Combined with our approach to managing settings we’re really starting to limit the amount of custom stuff in the docroot now.

Having recently completed a site using this approach I started thinking: “Why do we even need the docroot in Git?”

So we got rid of it! One of the many benefits of working in self-managing teams!

We now have a very flat repository structure where the entire docroot is compiled during deployments. The project repository contains a CMI config directory, settings.php, modules and themes directories, and the all-important composer.json which manages everything that isn’t project-specific custom code.

Internally we use Bitbucket pipelines to manage building and deploying our projects.

Every commit triggers a pipelines build. The docroot is built, tests are run, and if all goes well, it gets pushed to the hosting platform.

We have put together a small Composer script which simply symlinks the modules, themes and settings into the docroot when running composer install. The rest of the build is vanilla composer.

Our composer.json is based on the version provided by Drupal Composer, but with a change to the post-install-cmd and post-update-cmd hooks.

"scripts": { "drupal-scaffold": "DrupalComposer\\DrupalScaffold\\Plugin::scaffold", "pre-install-cmd": [ "DrupalProject\\composer\\ScriptHandler::checkComposerVersion" ], "pre-update-cmd": [ "DrupalProject\\composer\\ScriptHandler::checkComposerVersion" ], "post-install-cmd": [ "@drupal-scaffold", "DrupalProject\\composer\\DeesonScriptHandler::createRequiredFiles" ], "post-update-cmd": [ "@drupal-scaffold", "DrupalProject\\composer\\DeesonScriptHandler::createRequiredFiles" ] }

Here we have replaced the script handler plugin with our own customised version, which creates the symlinks mentioned above during composer install and composer update. We also run the Drupal Scaffold plugin on every Composer install or Composer update, to ensure that all of the extra Drupal files like index.php and update.php exist in the docroot.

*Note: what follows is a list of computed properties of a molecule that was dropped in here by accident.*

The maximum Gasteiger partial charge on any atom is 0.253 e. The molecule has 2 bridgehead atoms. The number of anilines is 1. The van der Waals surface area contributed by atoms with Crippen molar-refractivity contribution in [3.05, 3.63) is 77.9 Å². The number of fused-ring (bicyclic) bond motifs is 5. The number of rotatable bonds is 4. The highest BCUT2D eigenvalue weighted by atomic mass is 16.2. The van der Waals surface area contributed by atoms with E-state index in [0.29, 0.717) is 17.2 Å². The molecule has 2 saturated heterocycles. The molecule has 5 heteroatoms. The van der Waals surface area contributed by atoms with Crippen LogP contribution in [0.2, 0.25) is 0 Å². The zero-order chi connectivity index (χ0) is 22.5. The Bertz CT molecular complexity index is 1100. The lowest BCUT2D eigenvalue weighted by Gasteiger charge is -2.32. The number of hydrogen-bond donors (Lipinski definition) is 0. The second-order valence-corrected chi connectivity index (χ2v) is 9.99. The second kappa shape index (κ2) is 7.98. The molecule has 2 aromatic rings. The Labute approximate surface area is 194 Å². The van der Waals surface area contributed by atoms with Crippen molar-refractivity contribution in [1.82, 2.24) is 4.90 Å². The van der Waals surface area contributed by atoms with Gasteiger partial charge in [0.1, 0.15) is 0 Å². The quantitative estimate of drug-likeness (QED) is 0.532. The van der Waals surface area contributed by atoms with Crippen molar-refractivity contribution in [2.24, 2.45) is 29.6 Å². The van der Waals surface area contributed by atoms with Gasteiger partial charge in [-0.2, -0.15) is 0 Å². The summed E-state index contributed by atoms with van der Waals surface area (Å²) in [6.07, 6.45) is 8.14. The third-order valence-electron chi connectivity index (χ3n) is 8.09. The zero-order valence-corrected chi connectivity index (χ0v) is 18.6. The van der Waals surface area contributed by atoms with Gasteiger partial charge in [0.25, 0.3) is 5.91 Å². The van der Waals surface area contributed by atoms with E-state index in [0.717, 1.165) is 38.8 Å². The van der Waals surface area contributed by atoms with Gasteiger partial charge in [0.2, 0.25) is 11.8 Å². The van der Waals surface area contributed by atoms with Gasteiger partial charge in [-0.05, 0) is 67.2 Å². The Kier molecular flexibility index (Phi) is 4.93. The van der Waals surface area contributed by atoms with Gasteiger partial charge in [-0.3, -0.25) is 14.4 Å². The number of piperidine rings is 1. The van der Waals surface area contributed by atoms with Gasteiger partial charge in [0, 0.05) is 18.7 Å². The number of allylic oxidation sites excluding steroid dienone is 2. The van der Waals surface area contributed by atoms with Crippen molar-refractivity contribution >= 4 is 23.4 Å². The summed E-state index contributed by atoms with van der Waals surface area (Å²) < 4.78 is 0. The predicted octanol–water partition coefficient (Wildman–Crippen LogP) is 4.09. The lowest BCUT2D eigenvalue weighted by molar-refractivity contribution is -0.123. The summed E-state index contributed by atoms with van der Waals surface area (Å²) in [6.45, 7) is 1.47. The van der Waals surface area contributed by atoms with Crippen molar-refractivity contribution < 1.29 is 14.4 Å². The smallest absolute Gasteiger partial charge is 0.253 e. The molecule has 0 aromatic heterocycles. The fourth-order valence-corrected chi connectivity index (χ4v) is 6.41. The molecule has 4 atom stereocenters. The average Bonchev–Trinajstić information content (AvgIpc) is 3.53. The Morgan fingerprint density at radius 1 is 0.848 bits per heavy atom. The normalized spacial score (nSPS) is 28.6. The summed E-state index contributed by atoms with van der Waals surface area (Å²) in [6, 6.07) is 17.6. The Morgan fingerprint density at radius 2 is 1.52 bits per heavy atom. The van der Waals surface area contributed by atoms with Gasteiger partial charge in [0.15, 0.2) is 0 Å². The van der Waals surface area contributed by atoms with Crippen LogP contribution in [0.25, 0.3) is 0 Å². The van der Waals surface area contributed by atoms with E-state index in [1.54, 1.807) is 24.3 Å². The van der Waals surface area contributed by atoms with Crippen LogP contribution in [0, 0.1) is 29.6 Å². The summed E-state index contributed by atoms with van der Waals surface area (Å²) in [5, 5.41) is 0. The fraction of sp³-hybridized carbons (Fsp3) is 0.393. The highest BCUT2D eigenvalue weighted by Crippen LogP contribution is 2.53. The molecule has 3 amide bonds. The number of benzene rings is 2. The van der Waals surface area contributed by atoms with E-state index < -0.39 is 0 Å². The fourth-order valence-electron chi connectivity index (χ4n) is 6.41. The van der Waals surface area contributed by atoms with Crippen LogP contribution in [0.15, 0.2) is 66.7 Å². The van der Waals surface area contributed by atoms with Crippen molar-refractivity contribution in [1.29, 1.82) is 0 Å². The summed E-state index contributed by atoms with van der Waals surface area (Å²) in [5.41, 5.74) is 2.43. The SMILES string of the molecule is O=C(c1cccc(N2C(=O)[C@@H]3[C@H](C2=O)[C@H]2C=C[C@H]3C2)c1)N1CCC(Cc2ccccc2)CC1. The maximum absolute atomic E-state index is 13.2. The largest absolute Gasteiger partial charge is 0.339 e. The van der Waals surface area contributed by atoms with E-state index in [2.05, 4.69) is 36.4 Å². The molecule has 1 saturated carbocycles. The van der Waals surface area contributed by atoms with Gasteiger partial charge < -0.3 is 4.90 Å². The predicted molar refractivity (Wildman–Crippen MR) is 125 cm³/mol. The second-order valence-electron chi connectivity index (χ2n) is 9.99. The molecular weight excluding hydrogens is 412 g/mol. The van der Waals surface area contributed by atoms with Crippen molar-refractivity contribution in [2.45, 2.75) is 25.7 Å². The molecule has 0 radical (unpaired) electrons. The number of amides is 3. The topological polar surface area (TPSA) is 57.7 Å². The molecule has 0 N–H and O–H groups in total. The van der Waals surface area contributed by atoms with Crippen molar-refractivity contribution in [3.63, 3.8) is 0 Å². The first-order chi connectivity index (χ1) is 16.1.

Taking the Drupal docroot out of our project repositories has required a shift in the way we think about developing Drupal projects, but ultimately we believe it has streamlined and simplified our development workflows.

We have turned this approach into a Drupal 8 Quick Start template, which can be used to very quickly get up and running with Drupal 8 using a composer-based workflow. The project is available on Github. PRs welcome!

Our first Drupal Commerce Module Guide begins our e-commerce site creation tutorial. We need to understand what Product and Product Types are and how to implement them.

Boston Herald Drupal Case Study antonella Wed, 02/08/2017 - 03:00

I know putting the words “fun” and “work” together is a strange concept for some people, but I think it can be achieved. Teams that have fun collaborate better and strong collaboration is a key ingredient to any successful project.

Fun could mean different things to different people, so for the benefit of this article let's just say that ‘fun’ means the team get along and enjoy what they are doing.

Here are a couple of ideas on how to inject some fun into your projects.

Kick off with some games

Deeson believe it's worth investing in the human foundations of our relationship and play a game on the kick off day. Not just any game, but a game which can have a meaningful pay-off further down the line or help foster a good relationship, for example one which might help the client get used to working in an agile manner. The tennis ball game is a good example of this.

Create a sense of shared identity

Coming up with a name and a ‘brand’ for a project, something short and snappy ideally, is a fun way to create a shared sense of identity and ownership between the project team. Once the project name has been decided, the designer could create a logo for the project which can then go on all presentations and documentation.